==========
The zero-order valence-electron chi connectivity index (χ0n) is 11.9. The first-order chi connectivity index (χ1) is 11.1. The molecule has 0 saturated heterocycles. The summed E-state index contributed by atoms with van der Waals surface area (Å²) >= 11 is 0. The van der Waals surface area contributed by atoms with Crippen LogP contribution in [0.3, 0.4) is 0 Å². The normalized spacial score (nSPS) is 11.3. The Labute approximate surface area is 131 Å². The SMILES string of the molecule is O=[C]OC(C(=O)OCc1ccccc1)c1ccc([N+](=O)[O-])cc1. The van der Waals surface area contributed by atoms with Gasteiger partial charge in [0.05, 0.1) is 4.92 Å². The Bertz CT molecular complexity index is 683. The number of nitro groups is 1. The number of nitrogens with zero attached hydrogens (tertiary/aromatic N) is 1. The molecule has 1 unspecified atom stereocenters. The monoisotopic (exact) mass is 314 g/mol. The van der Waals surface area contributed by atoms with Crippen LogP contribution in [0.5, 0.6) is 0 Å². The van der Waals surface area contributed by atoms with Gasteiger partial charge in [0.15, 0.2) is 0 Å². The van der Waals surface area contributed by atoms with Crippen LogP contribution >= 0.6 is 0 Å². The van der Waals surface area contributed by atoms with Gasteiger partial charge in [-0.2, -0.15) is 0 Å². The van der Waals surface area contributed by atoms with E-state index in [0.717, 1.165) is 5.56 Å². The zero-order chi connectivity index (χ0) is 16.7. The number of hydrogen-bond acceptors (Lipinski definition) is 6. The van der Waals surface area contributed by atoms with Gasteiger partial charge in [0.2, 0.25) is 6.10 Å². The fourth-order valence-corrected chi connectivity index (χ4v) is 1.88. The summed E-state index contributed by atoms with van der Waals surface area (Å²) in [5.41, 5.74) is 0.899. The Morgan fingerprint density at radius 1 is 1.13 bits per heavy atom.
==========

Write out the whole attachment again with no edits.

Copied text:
The zero-order valence-electron chi connectivity index (χ0n) is 11.9. The first-order chi connectivity index (χ1) is 11.1. The molecule has 0 saturated heterocycles. The summed E-state index contributed by atoms with van der Waals surface area (Å²) >= 11 is 0. The van der Waals surface area contributed by atoms with Crippen LogP contribution in [0.3, 0.4) is 0 Å². The normalized spacial score (nSPS) is 11.3. The Labute approximate surface area is 131 Å². The SMILES string of the molecule is O=[C]OC(C(=O)OCc1ccccc1)c1ccc([N+](=O)[O-])cc1. The van der Waals surface area contributed by atoms with Gasteiger partial charge in [0.05, 0.1) is 4.92 Å². The Bertz CT molecular complexity index is 683. The number of nitro groups is 1. The number of nitrogens with zero attached hydrogens (tertiary/aromatic N) is 1. The molecule has 1 unspecified atom stereocenters. The monoisotopic (exact) mass is 314 g/mol. The van der Waals surface area contributed by atoms with Crippen LogP contribution in [0.5, 0.6) is 0 Å². The van der Waals surface area contributed by atoms with Gasteiger partial charge in [0.15, 0.2) is 0 Å². The van der Waals surface area contributed by atoms with Crippen LogP contribution >= 0.6 is 0 Å². The van der Waals surface area contributed by atoms with Gasteiger partial charge in [-0.2, -0.15) is 0 Å². The van der Waals surface area contributed by atoms with E-state index in [0.717, 1.165) is 5.56 Å². The zero-order chi connectivity index (χ0) is 16.7. The number of hydrogen-bond acceptors (Lipinski definition) is 6. The van der Waals surface area contributed by atoms with Gasteiger partial charge in [0.2, 0.25) is 6.10 Å². The fourth-order valence-corrected chi connectivity index (χ4v) is 1.88. The summed E-state index contributed by atoms with van der Waals surface area (Å²) in [5.41, 5.74) is 0.899. The Morgan fingerprint density at radius 1 is 1.13 bits per heavy atom.